The Westpac Melbourne Institute measure of Consumer Sentiment index for September was released this morning and showed another big lift jumping to three year highs with an increase of 4.7% to and an index value of 110.6. This is the highest level since December 2010 and coming on top of the improved NAB Business Confidence released yesterday bodes well for an improved economic outlook in Australia in the months ahead.
Westpac Chief Economist Bill Evans said in his statement accompanying the data:
… it is reasonable to conclude that the election result played an important if not leading role in this strong boost to consumer sentiment… The result is comparable with the boost to the index in March 1996 when the coalition was returned after 13 years in opposition.
But the best news is in the employment expectations which showed a 6.6% improvement in job security which might go someone to fixing the disconnect between recently high sentiment and weak retail sales, Evans believes.
The survey also asks respondents where they think the wisest place for savings is, and there are signs of a more upbeat mood on that measure too. Evans again:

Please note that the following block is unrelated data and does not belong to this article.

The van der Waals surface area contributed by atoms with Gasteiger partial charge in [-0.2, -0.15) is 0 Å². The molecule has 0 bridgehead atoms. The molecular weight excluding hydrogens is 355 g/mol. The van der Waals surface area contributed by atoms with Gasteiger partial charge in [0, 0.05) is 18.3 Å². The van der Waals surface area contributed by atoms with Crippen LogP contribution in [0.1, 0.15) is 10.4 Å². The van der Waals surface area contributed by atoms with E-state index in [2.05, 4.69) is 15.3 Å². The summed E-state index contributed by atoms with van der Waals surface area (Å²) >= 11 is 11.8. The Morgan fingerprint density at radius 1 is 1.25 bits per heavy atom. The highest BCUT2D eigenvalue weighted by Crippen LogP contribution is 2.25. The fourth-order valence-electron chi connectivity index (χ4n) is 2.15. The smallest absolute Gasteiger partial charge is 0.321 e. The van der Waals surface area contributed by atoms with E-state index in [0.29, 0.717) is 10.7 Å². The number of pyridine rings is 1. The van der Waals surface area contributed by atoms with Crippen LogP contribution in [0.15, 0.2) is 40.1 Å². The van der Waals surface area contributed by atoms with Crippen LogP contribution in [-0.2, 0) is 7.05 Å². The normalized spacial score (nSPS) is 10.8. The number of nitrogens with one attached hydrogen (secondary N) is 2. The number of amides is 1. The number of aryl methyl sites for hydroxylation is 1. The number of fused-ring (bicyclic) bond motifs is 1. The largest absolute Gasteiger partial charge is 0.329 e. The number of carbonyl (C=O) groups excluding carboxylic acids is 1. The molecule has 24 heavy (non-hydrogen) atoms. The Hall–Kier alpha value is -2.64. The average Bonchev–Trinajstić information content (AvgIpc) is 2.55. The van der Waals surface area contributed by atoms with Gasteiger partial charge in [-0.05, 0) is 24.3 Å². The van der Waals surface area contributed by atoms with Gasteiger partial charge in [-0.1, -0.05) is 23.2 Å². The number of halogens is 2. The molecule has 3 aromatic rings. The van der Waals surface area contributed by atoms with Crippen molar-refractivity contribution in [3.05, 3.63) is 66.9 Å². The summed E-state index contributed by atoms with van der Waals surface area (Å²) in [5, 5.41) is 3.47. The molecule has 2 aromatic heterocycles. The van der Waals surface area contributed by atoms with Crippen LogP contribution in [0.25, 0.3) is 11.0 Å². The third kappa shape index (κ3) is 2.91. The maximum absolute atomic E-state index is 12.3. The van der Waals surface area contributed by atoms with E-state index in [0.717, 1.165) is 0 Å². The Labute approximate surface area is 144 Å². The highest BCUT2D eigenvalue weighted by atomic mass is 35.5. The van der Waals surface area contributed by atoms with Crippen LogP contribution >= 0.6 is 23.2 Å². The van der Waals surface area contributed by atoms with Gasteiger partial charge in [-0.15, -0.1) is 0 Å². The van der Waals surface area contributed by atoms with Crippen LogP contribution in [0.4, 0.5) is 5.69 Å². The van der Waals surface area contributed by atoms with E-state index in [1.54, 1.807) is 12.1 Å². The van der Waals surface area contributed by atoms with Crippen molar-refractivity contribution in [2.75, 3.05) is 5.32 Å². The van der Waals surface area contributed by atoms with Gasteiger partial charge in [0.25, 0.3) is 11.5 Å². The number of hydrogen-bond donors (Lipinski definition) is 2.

In September this showed a marked decline in the proportion of households who see ‘low risk’ options as the wisest place for savings. The proportion preferring bank deposits fell by 4.6ppts to 29.3%. That proportion is now down by 9.7ppts since September last year. The proportion favouring ‘pay down debt’ was down 2ppts to 13.8% and is now down by 6.7ppts since September last year.
The Aussie dollar and ASX are marginally higher as a result of the data and no doubt bulls in both markets will be hoping that Australian households might just be starting to think about spending more which will help the economy adjust to the changing tenor of the mining sector.
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